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  • What kind of benefit do we really get from learning music when we are children? This study found that people who learned for more than 10 years didn’t have any differences compared with the control group of non, or low activity, musicians in the areas of attention/processing speed, or episodic memory. Our Professional Development courses […]

  • We are sharing this again as we have recently had people asking for an updated post focusing on more scientific aspects of the study. Connectivity is an interesting thing. In society, we continually look for connectivity, whether it be with people, places or ideas. Sometimes, that connectivity is very strong, other times it is very […]

  • “Adults who engage in synchronous movement to music later report liking each other better, remembering more about each other, trusting each other more, and are more likely to cooperate with each other compared to adults who engage in asynchronous movements.” This could be why music festivals seem to be going from strength to strength, we […]

  • This is a fascinating idea – how do we fall in love with music? And as we age, why do we like music less? This article explains the biological concept very well. “We know that musical tastes begin to crystallize as early as age 13 or 14. By the time we’re in our early 20s, […]

  • Communication is a way of creating connection, but it seems that possibly for autistic children, connection is a way of improving communication. In this study at the University of Montreal, 51 children with ASD ages 6 to 12 were randomly assigned to participate in a clinical trial involving three months of either a music-based, or […]

  • Our traditional ideas about musical talent are being challenged by neuromusical research. Through studying musicians Neuroscientists and psychologists are working with a theory that we are born with predispositions for many things. Some people are born with a predisposition for learning and understanding music. This is often evident in their very high levels of auditory […]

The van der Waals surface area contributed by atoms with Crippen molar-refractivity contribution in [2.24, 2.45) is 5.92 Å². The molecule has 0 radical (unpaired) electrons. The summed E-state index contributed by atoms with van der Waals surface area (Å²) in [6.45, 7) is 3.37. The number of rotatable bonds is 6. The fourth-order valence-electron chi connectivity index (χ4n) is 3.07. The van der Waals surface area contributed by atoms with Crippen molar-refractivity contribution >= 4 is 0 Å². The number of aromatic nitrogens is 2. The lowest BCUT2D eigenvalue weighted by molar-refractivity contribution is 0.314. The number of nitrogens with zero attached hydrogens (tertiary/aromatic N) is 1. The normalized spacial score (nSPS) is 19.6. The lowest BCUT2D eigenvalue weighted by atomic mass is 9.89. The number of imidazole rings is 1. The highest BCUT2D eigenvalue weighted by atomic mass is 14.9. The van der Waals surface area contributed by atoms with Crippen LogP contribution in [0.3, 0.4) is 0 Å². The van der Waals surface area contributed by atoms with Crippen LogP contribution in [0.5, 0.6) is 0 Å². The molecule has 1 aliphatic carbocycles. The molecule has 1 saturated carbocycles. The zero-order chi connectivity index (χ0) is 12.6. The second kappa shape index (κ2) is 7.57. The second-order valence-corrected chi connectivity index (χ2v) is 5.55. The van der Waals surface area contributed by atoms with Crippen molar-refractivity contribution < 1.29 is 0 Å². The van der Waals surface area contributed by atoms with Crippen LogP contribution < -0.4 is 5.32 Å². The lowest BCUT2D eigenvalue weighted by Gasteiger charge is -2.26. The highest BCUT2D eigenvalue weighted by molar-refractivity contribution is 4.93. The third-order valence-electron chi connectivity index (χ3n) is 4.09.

• Dementia prevention 🧠 take one course of “learning a musical instrument” 🎶 “If you don’t play a musical instrument, now [in our 40s and 50s] is the time to pick up the guitar or start playing the piano” says this researcher. While learning a musical instrument when we are young wires our brain well for […]

  • Musicians have been found to have higher capacity for something called speech-in-noise. This is the ability to hear and understand speech in a noisy environment. This is interesting to researchers because this ability is one of the most commonly reported effects of hearing loss and the one that often leads sufferers withdrawing from social situations […]

  • This study is important because it is trying to get to the bottom of the neural development of the auditory and motor networks. It is, however, building on the research from musically trained children and reading. The study looked to test children before they had music learning or learned how to read. The researchers took […]

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